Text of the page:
from The Century Dictionary.
- To throw out the first leaf; sprout.
- noun The first leaf which rises above the ground in the germination of grain; also the rudimentary stem or first leaf which appears in malted grain; the developed plumule of the seed.
from the GNU version of the Collaborative International Dictionary of English.
- intransitive verb To put forth the first sprout.
- noun (Bot.) The sprout at the end of a seed when it begins to germinate; the plumule in germination; -- so called from its spiral form.
from Wiktionary, Creative Commons Attribution/Share-Alike License.
- noun botany The sprout at the end of a
seedwhen it begins to germinate.
- verb To put forth the first
Sorry, no etymologies found.
If the acrospire be suffered to proceed, the mealy substance melts into a liquid sweet, which soon passes into the blade, and leaves the husk entirely exhausted.
The vegetation of the grain, together with the turning, will by this time make the watering pot necessary; the criterion by which you will judge of its fitness for the water, is as soon as you perceive the root or acrospire begins to wither.
This, or even less than this, is contended for by many maltsters, as a sufficient advance of the acrospire, which, they say, has done its business, so soon as it has passed the middle of the kernel.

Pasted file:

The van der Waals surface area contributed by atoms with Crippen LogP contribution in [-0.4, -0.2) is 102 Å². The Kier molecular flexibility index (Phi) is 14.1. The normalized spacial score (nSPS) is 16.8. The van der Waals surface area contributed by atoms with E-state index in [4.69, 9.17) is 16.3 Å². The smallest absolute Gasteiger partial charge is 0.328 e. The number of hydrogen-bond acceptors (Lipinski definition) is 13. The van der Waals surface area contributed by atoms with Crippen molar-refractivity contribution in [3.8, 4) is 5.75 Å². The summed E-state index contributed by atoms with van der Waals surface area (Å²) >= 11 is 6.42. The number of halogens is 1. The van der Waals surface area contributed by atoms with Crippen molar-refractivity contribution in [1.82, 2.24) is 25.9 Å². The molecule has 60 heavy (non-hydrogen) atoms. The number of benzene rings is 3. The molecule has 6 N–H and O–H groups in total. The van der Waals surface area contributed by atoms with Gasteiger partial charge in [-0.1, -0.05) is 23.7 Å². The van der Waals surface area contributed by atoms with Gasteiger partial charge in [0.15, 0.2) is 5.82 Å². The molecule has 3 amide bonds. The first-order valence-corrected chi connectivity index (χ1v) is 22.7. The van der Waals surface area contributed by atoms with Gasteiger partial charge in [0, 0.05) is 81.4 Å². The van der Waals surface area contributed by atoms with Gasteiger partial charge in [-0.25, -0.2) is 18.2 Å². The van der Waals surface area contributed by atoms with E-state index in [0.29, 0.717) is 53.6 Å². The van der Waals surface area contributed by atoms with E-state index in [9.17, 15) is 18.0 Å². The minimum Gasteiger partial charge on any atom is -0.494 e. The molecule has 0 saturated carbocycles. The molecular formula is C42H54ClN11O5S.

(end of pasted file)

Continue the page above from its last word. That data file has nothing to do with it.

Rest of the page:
By this is meant the farthest advance of the acrospire, when it is just bursting from its confinement, before it has effected its enlargement.
By the slow mode of conducting vegetation here recommended, an actual and minute separation of the parts takes place; the germination of the radicles and acrospire carries off the cohesive properties of the barley, thereby contributing to the preparation of the saccharine matter, which it has no tendency to extract, or otherwise injure, but to increase and meliorate, so long as the acrospire is confined within the husk; and by as much as it is wanting of the end of the grain, by so much does the malt fall short of perfection; and in proportion as it is advanced beyond, is that purpose defeated.
It is at first perfect at the instant the kernel is going to send forth the acrospire, and form itself into the future blade; it is again discovered perfect when the ear is labouring at its extrication, and hastening the production of the yet unformed kernels; in this it appears, the medium of nature's chemistry, equally employed by her in her mutation of the kernel into the blade, and her formation thus of other kernels, by which she effects the completion of that circle to which the operations of the vegetable world are limited.
When the acrospire has shot but half the length of the grain, the lower part only is converted into that mellow saccharine flour we are solicitous of, whilst the other half exhibits no other signs of it than the whole kernel did at its first germination: let it advance to two thirds of the length, and the lower end will not only have increased its saccharine flavour, but will have proportionably extended its bulk, so as to have left one third part unmalted.